But if the FSA changed the way it calculated foods to base its figure on the recommended 30g daily intake of cheese, then most popular types would be labelled amber instead of the damning red, the Dairy Council claimed this week.
The FSA’s nutrient-profiling system would signpost foods taking into account their saturated fat, salt and sugar content. Based, as it is proposed, on a 100g serving, cheese would rate poorly in terms of its salt and saturated fat quantities.
But by using the much lower figure of 30g - the portion size recommended by most nutritionists - cottage cheese would be given a green light (“eat plenty”) and most other cheeses amber (“eat in moderation”). Lancashire and Cheshire would stay on red (“eat sparingly”).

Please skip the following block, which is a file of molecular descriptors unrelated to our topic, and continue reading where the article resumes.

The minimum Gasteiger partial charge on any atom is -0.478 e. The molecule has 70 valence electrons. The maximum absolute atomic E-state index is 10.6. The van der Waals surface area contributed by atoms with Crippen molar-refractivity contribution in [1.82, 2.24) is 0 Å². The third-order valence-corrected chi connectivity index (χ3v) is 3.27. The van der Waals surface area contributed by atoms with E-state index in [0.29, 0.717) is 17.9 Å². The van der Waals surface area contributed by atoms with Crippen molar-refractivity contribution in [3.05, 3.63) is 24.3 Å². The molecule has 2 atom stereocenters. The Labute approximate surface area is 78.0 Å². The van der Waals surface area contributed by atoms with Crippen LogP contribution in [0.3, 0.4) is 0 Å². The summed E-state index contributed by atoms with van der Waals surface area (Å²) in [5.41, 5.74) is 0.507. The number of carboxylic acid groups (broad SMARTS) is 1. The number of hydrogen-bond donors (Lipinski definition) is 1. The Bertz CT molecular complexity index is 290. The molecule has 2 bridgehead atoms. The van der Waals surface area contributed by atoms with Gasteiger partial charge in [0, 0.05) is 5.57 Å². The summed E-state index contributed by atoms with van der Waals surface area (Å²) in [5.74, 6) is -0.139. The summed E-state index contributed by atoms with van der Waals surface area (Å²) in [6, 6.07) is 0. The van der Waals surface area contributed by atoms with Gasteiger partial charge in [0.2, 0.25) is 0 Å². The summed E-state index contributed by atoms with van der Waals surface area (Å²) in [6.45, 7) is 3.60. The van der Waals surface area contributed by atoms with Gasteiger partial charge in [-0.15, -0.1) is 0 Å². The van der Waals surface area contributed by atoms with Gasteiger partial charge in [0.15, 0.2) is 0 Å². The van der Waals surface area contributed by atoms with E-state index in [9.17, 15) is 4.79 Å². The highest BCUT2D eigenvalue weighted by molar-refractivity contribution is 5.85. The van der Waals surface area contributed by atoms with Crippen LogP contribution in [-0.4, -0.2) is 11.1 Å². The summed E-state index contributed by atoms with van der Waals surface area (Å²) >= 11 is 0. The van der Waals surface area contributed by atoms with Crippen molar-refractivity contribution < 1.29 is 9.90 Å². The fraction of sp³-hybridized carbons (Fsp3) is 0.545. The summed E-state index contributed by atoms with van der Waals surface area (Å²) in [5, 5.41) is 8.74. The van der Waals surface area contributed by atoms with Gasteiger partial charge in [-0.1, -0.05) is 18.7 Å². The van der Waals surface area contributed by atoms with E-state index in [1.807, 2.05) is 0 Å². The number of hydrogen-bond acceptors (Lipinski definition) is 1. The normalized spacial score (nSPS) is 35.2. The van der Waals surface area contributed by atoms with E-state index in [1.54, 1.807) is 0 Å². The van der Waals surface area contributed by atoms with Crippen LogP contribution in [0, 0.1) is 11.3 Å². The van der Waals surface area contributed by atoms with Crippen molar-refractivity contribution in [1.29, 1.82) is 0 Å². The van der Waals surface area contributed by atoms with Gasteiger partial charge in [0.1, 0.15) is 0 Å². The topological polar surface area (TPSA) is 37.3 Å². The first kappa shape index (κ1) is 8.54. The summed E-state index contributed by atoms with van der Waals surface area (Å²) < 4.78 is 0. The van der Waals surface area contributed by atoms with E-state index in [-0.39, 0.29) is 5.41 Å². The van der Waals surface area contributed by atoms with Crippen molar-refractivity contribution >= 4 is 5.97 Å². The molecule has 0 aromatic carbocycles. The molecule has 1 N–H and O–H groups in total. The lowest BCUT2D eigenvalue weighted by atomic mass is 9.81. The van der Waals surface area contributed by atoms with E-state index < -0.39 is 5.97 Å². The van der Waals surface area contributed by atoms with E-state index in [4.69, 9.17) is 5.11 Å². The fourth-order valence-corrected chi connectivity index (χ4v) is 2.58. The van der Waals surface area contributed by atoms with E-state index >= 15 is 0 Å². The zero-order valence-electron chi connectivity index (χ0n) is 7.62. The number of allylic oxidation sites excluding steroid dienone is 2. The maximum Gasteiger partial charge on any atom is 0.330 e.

The council said it was worried consumers would interpret the red traffic light as meaning “do not eat at all”.
Chief executive Jill Eisberg said: “Our concern is that shoppers will see the red traffic light logo on cheese and boycott it because they think it’s not good for them.
“If the FSA were to opt for Guideline Daily Amounts, cheese would be recognised as a nutrient-dense food.”
The council said it would step up its lobbying against the scheme. On Friday it submitted its response to the FSA’s second round of consultation.